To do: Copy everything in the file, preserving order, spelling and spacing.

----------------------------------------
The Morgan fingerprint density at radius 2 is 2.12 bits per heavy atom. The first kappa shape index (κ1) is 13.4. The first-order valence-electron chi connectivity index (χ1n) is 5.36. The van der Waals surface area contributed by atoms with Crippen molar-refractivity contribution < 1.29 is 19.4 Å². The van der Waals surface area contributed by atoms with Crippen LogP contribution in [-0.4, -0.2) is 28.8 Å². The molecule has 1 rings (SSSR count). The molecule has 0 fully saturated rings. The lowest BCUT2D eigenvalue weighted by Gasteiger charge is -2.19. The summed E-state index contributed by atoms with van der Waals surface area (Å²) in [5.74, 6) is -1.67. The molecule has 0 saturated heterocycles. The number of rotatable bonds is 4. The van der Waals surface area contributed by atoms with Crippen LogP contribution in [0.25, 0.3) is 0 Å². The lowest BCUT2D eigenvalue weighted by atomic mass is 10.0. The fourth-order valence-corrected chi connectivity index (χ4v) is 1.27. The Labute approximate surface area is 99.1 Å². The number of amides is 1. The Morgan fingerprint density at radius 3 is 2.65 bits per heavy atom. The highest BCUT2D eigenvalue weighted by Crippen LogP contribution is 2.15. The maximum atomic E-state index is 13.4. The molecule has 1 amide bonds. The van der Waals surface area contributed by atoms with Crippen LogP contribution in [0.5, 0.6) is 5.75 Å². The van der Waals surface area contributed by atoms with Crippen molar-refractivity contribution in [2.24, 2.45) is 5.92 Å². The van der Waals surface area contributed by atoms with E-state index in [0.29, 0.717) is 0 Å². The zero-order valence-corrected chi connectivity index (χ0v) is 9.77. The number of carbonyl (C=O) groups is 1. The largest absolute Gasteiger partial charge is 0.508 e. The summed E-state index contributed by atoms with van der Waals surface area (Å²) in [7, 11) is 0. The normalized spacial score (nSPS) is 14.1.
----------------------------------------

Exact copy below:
The Morgan fingerprint density at radius 2 is 2.12 bits per heavy atom. The first kappa shape index (κ1) is 13.4. The first-order valence-electron chi connectivity index (χ1n) is 5.36. The van der Waals surface area contributed by atoms with Crippen molar-refractivity contribution < 1.29 is 19.4 Å². The van der Waals surface area contributed by atoms with Crippen LogP contribution in [-0.4, -0.2) is 28.8 Å². The molecule has 1 rings (SSSR count). The molecule has 0 fully saturated rings. The lowest BCUT2D eigenvalue weighted by Gasteiger charge is -2.19. The summed E-state index contributed by atoms with van der Waals surface area (Å²) in [5.74, 6) is -1.67. The molecule has 0 saturated heterocycles. The number of rotatable bonds is 4. The van der Waals surface area contributed by atoms with Crippen LogP contribution in [0.25, 0.3) is 0 Å². The lowest BCUT2D eigenvalue weighted by atomic mass is 10.0. The fourth-order valence-corrected chi connectivity index (χ4v) is 1.27. The Labute approximate surface area is 99.1 Å². The number of amides is 1. The Morgan fingerprint density at radius 3 is 2.65 bits per heavy atom. The highest BCUT2D eigenvalue weighted by Crippen LogP contribution is 2.15. The maximum atomic E-state index is 13.4. The molecule has 1 amide bonds. The van der Waals surface area contributed by atoms with Crippen LogP contribution in [0.5, 0.6) is 5.75 Å². The van der Waals surface area contributed by atoms with Crippen molar-refractivity contribution in [2.24, 2.45) is 5.92 Å². The van der Waals surface area contributed by atoms with E-state index in [0.29, 0.717) is 0 Å². The zero-order valence-corrected chi connectivity index (χ0v) is 9.77. The number of carbonyl (C=O) groups is 1. The largest absolute Gasteiger partial charge is 0.508 e. The summed E-state index contributed by atoms with van der Waals surface area (Å²) in [7, 11) is 0. The normalized spacial score (nSPS) is 14.1.